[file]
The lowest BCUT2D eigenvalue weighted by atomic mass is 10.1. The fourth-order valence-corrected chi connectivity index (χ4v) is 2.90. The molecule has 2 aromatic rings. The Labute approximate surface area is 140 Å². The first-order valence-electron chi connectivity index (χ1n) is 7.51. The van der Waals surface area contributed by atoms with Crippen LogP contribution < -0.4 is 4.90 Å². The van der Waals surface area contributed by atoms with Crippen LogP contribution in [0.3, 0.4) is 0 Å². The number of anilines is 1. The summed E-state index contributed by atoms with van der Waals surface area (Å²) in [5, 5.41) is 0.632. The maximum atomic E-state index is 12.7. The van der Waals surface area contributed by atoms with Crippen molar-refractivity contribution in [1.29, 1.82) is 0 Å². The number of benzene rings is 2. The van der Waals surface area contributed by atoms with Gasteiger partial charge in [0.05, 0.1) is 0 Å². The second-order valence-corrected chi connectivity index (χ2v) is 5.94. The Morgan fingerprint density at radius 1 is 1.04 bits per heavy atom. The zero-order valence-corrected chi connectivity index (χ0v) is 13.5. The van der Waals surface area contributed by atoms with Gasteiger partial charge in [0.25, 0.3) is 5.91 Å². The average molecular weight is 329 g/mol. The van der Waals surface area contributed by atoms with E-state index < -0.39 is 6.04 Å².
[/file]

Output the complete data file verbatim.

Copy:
The lowest BCUT2D eigenvalue weighted by atomic mass is 10.1. The fourth-order valence-corrected chi connectivity index (χ4v) is 2.90. The molecule has 2 aromatic rings. The Labute approximate surface area is 140 Å². The first-order valence-electron chi connectivity index (χ1n) is 7.51. The van der Waals surface area contributed by atoms with Crippen LogP contribution < -0.4 is 4.90 Å². The van der Waals surface area contributed by atoms with Crippen LogP contribution in [0.3, 0.4) is 0 Å². The number of anilines is 1. The summed E-state index contributed by atoms with van der Waals surface area (Å²) in [5, 5.41) is 0.632. The maximum atomic E-state index is 12.7. The van der Waals surface area contributed by atoms with Crippen molar-refractivity contribution in [1.29, 1.82) is 0 Å². The number of benzene rings is 2. The van der Waals surface area contributed by atoms with Gasteiger partial charge in [0.05, 0.1) is 0 Å². The second-order valence-corrected chi connectivity index (χ2v) is 5.94. The Morgan fingerprint density at radius 1 is 1.04 bits per heavy atom. The zero-order valence-corrected chi connectivity index (χ0v) is 13.5. The van der Waals surface area contributed by atoms with Gasteiger partial charge in [0.25, 0.3) is 5.91 Å². The average molecular weight is 329 g/mol. The van der Waals surface area contributed by atoms with E-state index < -0.39 is 6.04 Å².